Vehicle Sales and Exports
- A total of 51 256 new vehicles were sold in the South African market in November 2015, which were 2 996 units and 5.5% less than total sales volumes in October. Sales were marginally higher by 201 units in November from the corresponding month last year, resulting in a slight increase of 0.4% year-on-year (y/y). Year-to-date sales were down by 4.1% to almost 569 000 units compared with the first eleven months of last year.
- Of total industry sales of 51 256 units in October, 85% represented dealer sales, 8.1% represented sales to the vehicle rental industry, 3.9% represented sales to the government and 3% of sales were to corporate fleets.
- Passenger car sales amounted to 33 038 units (64.5% of total vehicle sales) in November, which were 8.8% less than in November last year and 0.6% less than in October this year. Commercial vehicle sales were up by 2.3% y/y in November, with light commercial vehicles sales (29.7% of total vehicle sales) rising by 1.1% y/y and 0.5% month-on-month (m/m) to 15 242 units.
- The overall daily sales rate was only slightly lower at 2 441 units in November from 2 466 units in October.
- New vehicle exports showed a marginal improvement of 0.2% y/y and 1.4% m/m to a total of 28 112 units in November. Year-to-date export volumes were up by 24% y/y to a total of more than 316 000 units.
- Vehicles are currently mostly financed over a 72-month period with used vehicles only marginally impacting the average financing term. The main driver of this remains affordability, but it has the downside of an ever-increasing average contract period, which continues to lengthen the vehicle replacement cycle.
- The ratio of used to new cars financed was 1.76 at the end of October. A total of 24 064 used vehicles were financed in October, with the number of new vehicles financed at 13 653. The total number of vehicles financed in the first ten months of the year came to 384 397, of which 244 678 were used and 139 719 were new, with a used-to-new ratio of 1.75 over this period compared with a ratio of 1.68 in January to October last year.
- Comments and statistics on applications received and electronically scored by Absa in November:
– We experienced an increase in the number of applications received and an increase in the approval rate.
– Applications received and scored with a 72 month finance term = 91%
– Applications received and scored with balloon payments = 30%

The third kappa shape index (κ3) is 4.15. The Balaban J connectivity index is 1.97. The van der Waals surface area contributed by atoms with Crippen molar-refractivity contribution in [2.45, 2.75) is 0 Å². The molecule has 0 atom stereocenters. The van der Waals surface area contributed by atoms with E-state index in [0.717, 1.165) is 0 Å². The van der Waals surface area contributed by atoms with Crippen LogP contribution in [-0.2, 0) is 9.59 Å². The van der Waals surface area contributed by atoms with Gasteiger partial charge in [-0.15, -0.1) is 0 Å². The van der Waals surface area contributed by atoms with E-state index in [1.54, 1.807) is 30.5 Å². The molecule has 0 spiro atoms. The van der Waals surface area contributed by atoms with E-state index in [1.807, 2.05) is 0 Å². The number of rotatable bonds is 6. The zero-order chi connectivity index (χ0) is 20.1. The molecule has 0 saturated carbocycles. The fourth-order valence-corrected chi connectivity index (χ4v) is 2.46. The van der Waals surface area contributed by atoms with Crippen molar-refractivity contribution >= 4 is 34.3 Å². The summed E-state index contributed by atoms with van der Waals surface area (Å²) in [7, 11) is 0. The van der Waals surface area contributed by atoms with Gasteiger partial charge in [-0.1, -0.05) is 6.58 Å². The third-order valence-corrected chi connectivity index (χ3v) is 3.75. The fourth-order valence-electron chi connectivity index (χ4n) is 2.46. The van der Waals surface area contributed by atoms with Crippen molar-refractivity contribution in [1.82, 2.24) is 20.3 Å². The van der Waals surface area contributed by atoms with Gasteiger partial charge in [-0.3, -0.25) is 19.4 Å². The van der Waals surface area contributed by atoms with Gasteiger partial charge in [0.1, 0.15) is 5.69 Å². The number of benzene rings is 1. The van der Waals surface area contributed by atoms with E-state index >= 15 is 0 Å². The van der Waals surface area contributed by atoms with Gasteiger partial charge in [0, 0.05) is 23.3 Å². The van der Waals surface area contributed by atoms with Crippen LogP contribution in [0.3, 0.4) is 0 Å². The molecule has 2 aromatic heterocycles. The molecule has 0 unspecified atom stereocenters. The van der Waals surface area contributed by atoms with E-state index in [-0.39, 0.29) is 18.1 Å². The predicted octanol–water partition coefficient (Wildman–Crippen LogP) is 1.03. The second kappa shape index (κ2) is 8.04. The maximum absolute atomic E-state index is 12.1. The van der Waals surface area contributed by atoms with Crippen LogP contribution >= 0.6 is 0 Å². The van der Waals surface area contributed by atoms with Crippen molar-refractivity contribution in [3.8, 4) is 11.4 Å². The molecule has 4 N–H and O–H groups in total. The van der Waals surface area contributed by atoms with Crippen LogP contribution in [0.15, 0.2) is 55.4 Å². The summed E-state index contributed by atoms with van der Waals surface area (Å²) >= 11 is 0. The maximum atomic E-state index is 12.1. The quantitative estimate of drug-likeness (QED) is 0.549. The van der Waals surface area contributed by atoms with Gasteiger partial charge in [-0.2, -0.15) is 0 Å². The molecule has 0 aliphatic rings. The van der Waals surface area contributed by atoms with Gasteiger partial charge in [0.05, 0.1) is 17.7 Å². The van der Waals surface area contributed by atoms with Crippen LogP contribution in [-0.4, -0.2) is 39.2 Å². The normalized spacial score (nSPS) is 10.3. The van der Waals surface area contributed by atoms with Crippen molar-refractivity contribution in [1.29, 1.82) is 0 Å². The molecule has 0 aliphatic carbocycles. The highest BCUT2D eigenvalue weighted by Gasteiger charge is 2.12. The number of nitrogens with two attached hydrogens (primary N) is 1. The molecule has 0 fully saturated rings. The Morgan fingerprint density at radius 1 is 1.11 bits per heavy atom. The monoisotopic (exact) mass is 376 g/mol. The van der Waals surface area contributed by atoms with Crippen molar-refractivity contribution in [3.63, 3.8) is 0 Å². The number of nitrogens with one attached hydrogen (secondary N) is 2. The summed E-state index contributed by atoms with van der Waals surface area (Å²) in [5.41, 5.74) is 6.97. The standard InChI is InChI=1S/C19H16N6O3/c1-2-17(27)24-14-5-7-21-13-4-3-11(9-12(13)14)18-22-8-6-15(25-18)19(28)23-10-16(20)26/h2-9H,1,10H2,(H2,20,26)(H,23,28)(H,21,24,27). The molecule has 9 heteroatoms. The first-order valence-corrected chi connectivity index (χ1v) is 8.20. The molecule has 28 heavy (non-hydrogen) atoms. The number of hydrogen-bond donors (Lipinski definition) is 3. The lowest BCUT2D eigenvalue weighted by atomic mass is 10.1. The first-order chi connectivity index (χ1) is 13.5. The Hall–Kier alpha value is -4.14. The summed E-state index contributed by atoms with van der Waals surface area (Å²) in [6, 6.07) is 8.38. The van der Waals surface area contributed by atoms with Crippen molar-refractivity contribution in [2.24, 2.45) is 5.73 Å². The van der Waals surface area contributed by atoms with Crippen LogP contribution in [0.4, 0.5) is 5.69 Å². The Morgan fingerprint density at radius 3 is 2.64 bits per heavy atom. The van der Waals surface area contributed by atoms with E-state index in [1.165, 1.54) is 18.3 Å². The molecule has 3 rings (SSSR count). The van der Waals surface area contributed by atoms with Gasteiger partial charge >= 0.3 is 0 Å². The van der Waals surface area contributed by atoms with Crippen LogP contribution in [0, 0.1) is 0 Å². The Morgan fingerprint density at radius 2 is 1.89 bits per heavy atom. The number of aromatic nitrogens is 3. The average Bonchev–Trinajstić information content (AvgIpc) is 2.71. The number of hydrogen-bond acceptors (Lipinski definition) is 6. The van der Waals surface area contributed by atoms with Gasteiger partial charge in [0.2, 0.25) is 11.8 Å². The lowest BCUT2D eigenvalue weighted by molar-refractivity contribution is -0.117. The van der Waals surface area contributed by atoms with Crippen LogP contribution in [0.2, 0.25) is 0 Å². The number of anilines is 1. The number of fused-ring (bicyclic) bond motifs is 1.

- In view of contracting new vehicle sales in the eleven month up to November, full-year sales volumes are forecast to be down compared with the more than 644 000 units sold in 2014. Some of the major factors driving vehicle sales include economic growth, interest rates, household and business financial conditions, and levels of confidence.
- Entry-level passenger cars, new model releases and manufacturer incentives will continue to be the main contributors to new vehicle sales volumes for the rest of the year.
- New vehicle exports are set to grow by more than 20% in 2015, with a further improvement expected in 2016. Exports are driven by global economic growth and manufacturers’ export programs. An expected weaker rand exchange rate towards year-end and in 2016 will give further support to vehicle export competitiveness.
- As a result of inflationary pressures, interest rates are forecast to rise further over the next 12-18 months, which will affect the affordability of and the demand for and growth in vehicle finance.
- Consumers are expected to face increased financial strain in 2016 and 2017 on the back of rising inflation and interest rates. Credit-risk profiles are to stay under pressure and will o remain a key factor in the accessibility of and the demand for and growth in credit, including vehicle finance. Access to credit will be an important factor in the vehicle market in view of a persistent severe lack of savings, together with the aspect of consumer confidence.
- Consumers continue to struggle in obtaining and affording credit for higher-priced vehicles, with the demand for favourably priced entry-level vehicles and good-quality used vehicles remaining strong.
Factors Impacting the Vehicle Sector
- Vehicle prices (exchange rate, taxes, input costs): New vehicle price inflation are to remain under upward pressure due to expected further rand weakness towards the end of the year and in 2016-17.
- Household finances (household income, employment, inflation, ratio of household debt to disposable income and consumer credit-risk profiles), business sector performance and consumer and business confidence: Household finances remain finely balanced with debt levels still high and the percentage of credit-active consumers having impaired credit records remaining on a gradual rising trend. Consumer and business confidence remains low against the background of economic developments.
- Vehicle finance (interest rates, banks’ risk appetite and lending criteria, legislation and regulation): The demand for and affordability and accessibility of vehicle finance, largely driven by interest rate movements, customer credit-risk profiles and consumer and business confidence, will remain important to the performance of vehicle sales.
- Transport costs (fuel prices and maintenance costs): Fuel prices and vehicle maintenance costs drive transport costs and consumer price inflation, impacting consumer and business spending power.
- Economic performance and vehicle demand and supply (global and domestic economic growth, exports and workforce stability): Global and domestic economic growth will drive domestic vehicle sales and exports, which will be supported by manufacturers’ export programs, with labour market trends and developments impacting vehicle production and export volumes. Vehicle export competitiveness will benefit from a depreciating exchange rate.
Head: Absa Vehicle and Asset Finance